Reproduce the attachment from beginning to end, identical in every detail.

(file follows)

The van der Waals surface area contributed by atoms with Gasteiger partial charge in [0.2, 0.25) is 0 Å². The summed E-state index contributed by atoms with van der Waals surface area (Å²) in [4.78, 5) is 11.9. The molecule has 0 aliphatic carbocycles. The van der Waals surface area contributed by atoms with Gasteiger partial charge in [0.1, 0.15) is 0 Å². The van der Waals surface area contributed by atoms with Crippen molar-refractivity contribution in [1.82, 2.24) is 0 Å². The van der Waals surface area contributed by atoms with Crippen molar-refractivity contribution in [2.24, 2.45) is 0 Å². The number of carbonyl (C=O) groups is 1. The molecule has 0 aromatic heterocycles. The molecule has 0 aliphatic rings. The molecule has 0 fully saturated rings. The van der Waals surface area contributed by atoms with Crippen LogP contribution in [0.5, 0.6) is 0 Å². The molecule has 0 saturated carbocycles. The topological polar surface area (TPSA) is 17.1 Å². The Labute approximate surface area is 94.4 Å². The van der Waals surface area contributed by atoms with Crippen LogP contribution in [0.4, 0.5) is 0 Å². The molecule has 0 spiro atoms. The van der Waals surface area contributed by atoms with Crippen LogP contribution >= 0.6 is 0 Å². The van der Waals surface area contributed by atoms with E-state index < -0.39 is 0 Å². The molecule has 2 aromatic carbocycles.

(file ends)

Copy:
The van der Waals surface area contributed by atoms with Gasteiger partial charge in [0.2, 0.25) is 0 Å². The summed E-state index contributed by atoms with van der Waals surface area (Å²) in [4.78, 5) is 11.9. The molecule has 0 aliphatic carbocycles. The van der Waals surface area contributed by atoms with Gasteiger partial charge in [0.1, 0.15) is 0 Å². The van der Waals surface area contributed by atoms with Crippen molar-refractivity contribution in [1.82, 2.24) is 0 Å². The van der Waals surface area contributed by atoms with Crippen molar-refractivity contribution in [2.24, 2.45) is 0 Å². The number of carbonyl (C=O) groups is 1. The molecule has 0 aromatic heterocycles. The molecule has 0 aliphatic rings. The molecule has 0 fully saturated rings. The van der Waals surface area contributed by atoms with Crippen LogP contribution in [0.5, 0.6) is 0 Å². The molecule has 0 saturated carbocycles. The topological polar surface area (TPSA) is 17.1 Å². The Labute approximate surface area is 94.4 Å². The van der Waals surface area contributed by atoms with Crippen LogP contribution in [0.4, 0.5) is 0 Å². The molecule has 0 spiro atoms. The van der Waals surface area contributed by atoms with Crippen LogP contribution >= 0.6 is 0 Å². The van der Waals surface area contributed by atoms with E-state index < -0.39 is 0 Å². The molecule has 2 aromatic carbocycles.